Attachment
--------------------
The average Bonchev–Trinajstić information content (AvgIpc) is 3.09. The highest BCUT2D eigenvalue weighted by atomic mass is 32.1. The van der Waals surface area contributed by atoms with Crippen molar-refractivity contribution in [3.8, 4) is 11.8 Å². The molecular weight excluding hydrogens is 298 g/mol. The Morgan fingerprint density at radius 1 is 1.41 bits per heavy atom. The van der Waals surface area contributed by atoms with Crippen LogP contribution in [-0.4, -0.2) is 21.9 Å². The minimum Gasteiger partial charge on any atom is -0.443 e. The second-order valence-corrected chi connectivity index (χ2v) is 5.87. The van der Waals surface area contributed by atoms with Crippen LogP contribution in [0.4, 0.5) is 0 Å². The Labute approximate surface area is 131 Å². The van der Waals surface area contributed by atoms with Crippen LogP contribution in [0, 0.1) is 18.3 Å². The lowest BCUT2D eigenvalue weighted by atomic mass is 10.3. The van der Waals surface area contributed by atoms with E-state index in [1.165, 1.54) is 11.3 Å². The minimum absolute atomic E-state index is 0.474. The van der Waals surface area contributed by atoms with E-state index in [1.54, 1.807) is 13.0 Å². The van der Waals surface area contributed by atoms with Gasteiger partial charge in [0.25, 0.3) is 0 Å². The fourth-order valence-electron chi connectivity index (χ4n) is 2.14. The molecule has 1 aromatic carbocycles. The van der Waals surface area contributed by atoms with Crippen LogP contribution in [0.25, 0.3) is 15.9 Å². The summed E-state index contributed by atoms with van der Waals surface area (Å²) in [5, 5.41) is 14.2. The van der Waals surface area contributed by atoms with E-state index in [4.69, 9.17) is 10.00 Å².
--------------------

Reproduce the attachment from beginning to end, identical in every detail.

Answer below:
The average Bonchev–Trinajstić information content (AvgIpc) is 3.09. The highest BCUT2D eigenvalue weighted by atomic mass is 32.1. The van der Waals surface area contributed by atoms with Crippen molar-refractivity contribution in [3.8, 4) is 11.8 Å². The molecular weight excluding hydrogens is 298 g/mol. The Morgan fingerprint density at radius 1 is 1.41 bits per heavy atom. The van der Waals surface area contributed by atoms with Crippen LogP contribution in [-0.4, -0.2) is 21.9 Å². The minimum Gasteiger partial charge on any atom is -0.443 e. The second-order valence-corrected chi connectivity index (χ2v) is 5.87. The van der Waals surface area contributed by atoms with Crippen LogP contribution in [0.4, 0.5) is 0 Å². The Labute approximate surface area is 131 Å². The van der Waals surface area contributed by atoms with Crippen LogP contribution in [0, 0.1) is 18.3 Å². The lowest BCUT2D eigenvalue weighted by atomic mass is 10.3. The van der Waals surface area contributed by atoms with E-state index in [1.165, 1.54) is 11.3 Å². The minimum absolute atomic E-state index is 0.474. The van der Waals surface area contributed by atoms with E-state index in [1.54, 1.807) is 13.0 Å². The van der Waals surface area contributed by atoms with Gasteiger partial charge in [0.25, 0.3) is 0 Å². The fourth-order valence-electron chi connectivity index (χ4n) is 2.14. The molecule has 1 aromatic carbocycles. The van der Waals surface area contributed by atoms with Crippen LogP contribution in [0.25, 0.3) is 15.9 Å². The summed E-state index contributed by atoms with van der Waals surface area (Å²) in [5, 5.41) is 14.2. The van der Waals surface area contributed by atoms with E-state index in [4.69, 9.17) is 10.00 Å².